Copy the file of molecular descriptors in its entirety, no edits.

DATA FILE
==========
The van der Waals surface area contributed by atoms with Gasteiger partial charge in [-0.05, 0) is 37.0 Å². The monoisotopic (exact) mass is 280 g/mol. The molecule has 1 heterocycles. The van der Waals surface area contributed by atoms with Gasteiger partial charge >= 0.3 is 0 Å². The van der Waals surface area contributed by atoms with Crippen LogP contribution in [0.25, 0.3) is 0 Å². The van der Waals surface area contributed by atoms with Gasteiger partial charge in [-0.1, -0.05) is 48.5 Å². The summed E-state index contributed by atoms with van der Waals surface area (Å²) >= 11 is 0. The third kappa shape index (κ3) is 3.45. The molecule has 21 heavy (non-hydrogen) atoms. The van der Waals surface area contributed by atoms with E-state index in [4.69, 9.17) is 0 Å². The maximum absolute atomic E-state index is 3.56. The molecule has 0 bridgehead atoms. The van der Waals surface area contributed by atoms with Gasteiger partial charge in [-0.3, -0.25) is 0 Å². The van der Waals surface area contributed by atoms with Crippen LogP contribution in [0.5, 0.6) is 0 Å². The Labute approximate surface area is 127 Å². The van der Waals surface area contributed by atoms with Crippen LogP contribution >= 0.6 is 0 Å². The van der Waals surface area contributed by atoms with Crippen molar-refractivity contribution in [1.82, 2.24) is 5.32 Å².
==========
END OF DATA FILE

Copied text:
The van der Waals surface area contributed by atoms with Gasteiger partial charge in [-0.05, 0) is 37.0 Å². The monoisotopic (exact) mass is 280 g/mol. The molecule has 1 heterocycles. The van der Waals surface area contributed by atoms with Gasteiger partial charge >= 0.3 is 0 Å². The van der Waals surface area contributed by atoms with Crippen LogP contribution in [0.25, 0.3) is 0 Å². The van der Waals surface area contributed by atoms with Gasteiger partial charge in [-0.1, -0.05) is 48.5 Å². The summed E-state index contributed by atoms with van der Waals surface area (Å²) >= 11 is 0. The third kappa shape index (κ3) is 3.45. The molecule has 21 heavy (non-hydrogen) atoms. The van der Waals surface area contributed by atoms with E-state index in [4.69, 9.17) is 0 Å². The maximum absolute atomic E-state index is 3.56. The molecule has 0 bridgehead atoms. The van der Waals surface area contributed by atoms with Gasteiger partial charge in [-0.3, -0.25) is 0 Å². The van der Waals surface area contributed by atoms with Crippen LogP contribution in [0.5, 0.6) is 0 Å². The Labute approximate surface area is 127 Å². The van der Waals surface area contributed by atoms with Crippen LogP contribution >= 0.6 is 0 Å². The van der Waals surface area contributed by atoms with Crippen molar-refractivity contribution in [1.82, 2.24) is 5.32 Å².